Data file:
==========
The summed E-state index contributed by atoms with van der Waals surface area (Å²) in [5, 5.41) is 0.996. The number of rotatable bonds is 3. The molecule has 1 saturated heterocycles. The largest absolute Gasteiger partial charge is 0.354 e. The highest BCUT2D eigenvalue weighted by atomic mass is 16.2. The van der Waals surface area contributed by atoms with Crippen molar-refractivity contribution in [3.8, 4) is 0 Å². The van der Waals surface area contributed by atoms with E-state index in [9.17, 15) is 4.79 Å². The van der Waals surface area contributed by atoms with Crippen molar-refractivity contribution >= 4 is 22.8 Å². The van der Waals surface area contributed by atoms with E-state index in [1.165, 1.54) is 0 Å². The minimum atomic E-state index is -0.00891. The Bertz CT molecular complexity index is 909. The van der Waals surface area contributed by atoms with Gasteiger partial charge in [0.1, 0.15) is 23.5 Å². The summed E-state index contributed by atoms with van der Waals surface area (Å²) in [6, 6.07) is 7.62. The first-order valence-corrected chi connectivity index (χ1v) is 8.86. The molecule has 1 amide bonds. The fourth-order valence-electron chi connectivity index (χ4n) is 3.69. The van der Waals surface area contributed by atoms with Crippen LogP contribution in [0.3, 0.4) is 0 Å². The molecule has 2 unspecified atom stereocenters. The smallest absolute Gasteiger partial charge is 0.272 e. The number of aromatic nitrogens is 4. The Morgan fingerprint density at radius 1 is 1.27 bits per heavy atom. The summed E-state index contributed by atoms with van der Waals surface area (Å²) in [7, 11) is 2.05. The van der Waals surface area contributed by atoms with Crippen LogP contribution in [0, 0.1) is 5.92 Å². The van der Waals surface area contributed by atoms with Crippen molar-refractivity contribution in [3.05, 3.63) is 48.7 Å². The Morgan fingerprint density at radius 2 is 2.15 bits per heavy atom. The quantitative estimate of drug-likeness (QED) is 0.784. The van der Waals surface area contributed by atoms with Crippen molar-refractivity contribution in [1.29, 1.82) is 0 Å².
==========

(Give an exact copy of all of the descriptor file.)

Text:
The summed E-state index contributed by atoms with van der Waals surface area (Å²) in [5, 5.41) is 0.996. The number of rotatable bonds is 3. The molecule has 1 saturated heterocycles. The largest absolute Gasteiger partial charge is 0.354 e. The highest BCUT2D eigenvalue weighted by atomic mass is 16.2. The van der Waals surface area contributed by atoms with Crippen molar-refractivity contribution in [3.8, 4) is 0 Å². The van der Waals surface area contributed by atoms with E-state index in [9.17, 15) is 4.79 Å². The van der Waals surface area contributed by atoms with Crippen molar-refractivity contribution >= 4 is 22.8 Å². The van der Waals surface area contributed by atoms with E-state index in [1.165, 1.54) is 0 Å². The minimum atomic E-state index is -0.00891. The Bertz CT molecular complexity index is 909. The van der Waals surface area contributed by atoms with Gasteiger partial charge in [0.1, 0.15) is 23.5 Å². The summed E-state index contributed by atoms with van der Waals surface area (Å²) in [6, 6.07) is 7.62. The first-order valence-corrected chi connectivity index (χ1v) is 8.86. The molecule has 1 amide bonds. The fourth-order valence-electron chi connectivity index (χ4n) is 3.69. The van der Waals surface area contributed by atoms with Crippen LogP contribution in [0.3, 0.4) is 0 Å². The molecule has 2 unspecified atom stereocenters. The smallest absolute Gasteiger partial charge is 0.272 e. The number of aromatic nitrogens is 4. The Morgan fingerprint density at radius 1 is 1.27 bits per heavy atom. The summed E-state index contributed by atoms with van der Waals surface area (Å²) in [7, 11) is 2.05. The van der Waals surface area contributed by atoms with Crippen LogP contribution in [0, 0.1) is 5.92 Å². The van der Waals surface area contributed by atoms with Crippen molar-refractivity contribution in [3.05, 3.63) is 48.7 Å². The Morgan fingerprint density at radius 2 is 2.15 bits per heavy atom. The quantitative estimate of drug-likeness (QED) is 0.784. The van der Waals surface area contributed by atoms with Crippen molar-refractivity contribution in [1.29, 1.82) is 0 Å².